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Navy Struggles To Keep Ships Up To Snuff

Posted by Carlo Munoz on

WASHINGTON: With the Navy’s fleet set to shrink over the next decade, service leaders are pushing hard to keep what ships they have left combat ready.

With the sea service to take on the large share of the Pentagon’s Western Pacific strategy, the Navy is looking to push every ready hull out to sea. But abysmal readiness rates for Navy warships have left service leaders scrambling for answers at this year’s Surface Navy Association’s annual symposium.

Much of the chatter, public or otherwise, at the symposium centered on how to keep the service’s aging warships viable in a increasingly tough budget environment. Buzzwords like “total cost management” and ship “commonality” dominated many of the speeches given by top service brass this week, especially in terms of service shipbuilding.

Vice Adm. Richard Hunt, commander of naval surface forces, said his office was spearheading an effort to putting the “rigor” back into ship inspections. Navy inspectors are going deeper into the service’s fleet to make sure each weld and screw is up to snuff. He also preached on the need for more active management of ship maintenance costs. That way Navy maintainers will be pushed to make the little modifications and fixes “that make a long-term difference” in how long a vessel can be out to sea.

Vice Chief of Naval Operations Adm. Mark Ferguson used the conference to roll out a new plan on how the Navy buys and maintains its warships and weapons. The new plan gives the Navy’s warfighting directorates will get more control over what, if any, future platforms they buy. As part of that plan, directorate chiefs will be forced to consider everything from initial procurement costs to training and long-term sustainment for each new acquisition program.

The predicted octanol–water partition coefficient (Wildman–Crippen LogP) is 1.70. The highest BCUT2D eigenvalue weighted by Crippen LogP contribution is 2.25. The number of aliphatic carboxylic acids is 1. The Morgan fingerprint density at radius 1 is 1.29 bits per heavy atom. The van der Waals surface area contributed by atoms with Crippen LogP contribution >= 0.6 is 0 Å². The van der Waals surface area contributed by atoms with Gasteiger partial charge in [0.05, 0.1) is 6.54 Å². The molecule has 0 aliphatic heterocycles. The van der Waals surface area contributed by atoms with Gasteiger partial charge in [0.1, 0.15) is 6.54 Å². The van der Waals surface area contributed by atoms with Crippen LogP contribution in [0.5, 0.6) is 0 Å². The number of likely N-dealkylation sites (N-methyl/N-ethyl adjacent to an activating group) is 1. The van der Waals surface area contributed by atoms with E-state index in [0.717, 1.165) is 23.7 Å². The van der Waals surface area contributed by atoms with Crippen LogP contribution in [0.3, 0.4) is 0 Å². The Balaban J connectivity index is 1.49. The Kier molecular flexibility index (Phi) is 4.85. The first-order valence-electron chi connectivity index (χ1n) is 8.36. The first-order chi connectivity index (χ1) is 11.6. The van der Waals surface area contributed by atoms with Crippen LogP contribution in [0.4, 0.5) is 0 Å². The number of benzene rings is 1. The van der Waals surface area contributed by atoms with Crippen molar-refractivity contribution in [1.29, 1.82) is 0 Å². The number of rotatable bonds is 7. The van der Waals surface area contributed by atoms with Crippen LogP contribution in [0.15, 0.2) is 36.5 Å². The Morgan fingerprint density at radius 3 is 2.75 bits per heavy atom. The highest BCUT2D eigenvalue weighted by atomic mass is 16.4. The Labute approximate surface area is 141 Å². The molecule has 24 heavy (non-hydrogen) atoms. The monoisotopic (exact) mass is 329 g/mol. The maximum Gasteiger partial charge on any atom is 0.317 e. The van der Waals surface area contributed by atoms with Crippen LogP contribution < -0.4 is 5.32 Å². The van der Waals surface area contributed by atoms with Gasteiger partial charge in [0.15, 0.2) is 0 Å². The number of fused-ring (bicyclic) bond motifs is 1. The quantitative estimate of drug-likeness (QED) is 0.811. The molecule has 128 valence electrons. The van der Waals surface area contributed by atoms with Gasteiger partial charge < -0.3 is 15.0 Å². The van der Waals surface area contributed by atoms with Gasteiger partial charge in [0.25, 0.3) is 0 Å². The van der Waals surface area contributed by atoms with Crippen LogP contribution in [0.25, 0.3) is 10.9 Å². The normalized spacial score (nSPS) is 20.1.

One key element of this plan is to try and get material costs down on new programs, defense industry analysts at Capital Alpha Partners said in a recent report on the SNA conference. “Direct labor accounts for about 25% of surface combatant and overhead a bit more. This focus on material cost reduction is one reason why the Navy has been so interested in block buys of ship types.”

What little discussion there was about new programs was focused on long-term efforts that wouldn’t hit the fleet until decades down the road. These discussions were “more like exploration of how ships are used or deployed as opposed to interest in brand new technology,” Capital Alpha Partner analysts point out. But with the current fleet looking like it could be the smallest since World War I, it wasn’t difficult to see why the Navy was so focused on maintaining the current fleet. But U.S naval power won’t necessarily hang on the size of the fleet, one top service leader said.

The capabilities built into the current generation of U.S. warships are years ahead of anything the Navy has fielded in the past 30 years, Navy Undersecretary Bob Work said. Even as service leaders consider changing the Navy’s long-standing goal of 313 ships, that capability will ensure America’s dominance on the open seas. “The numbers don’t [matter],” Work said.

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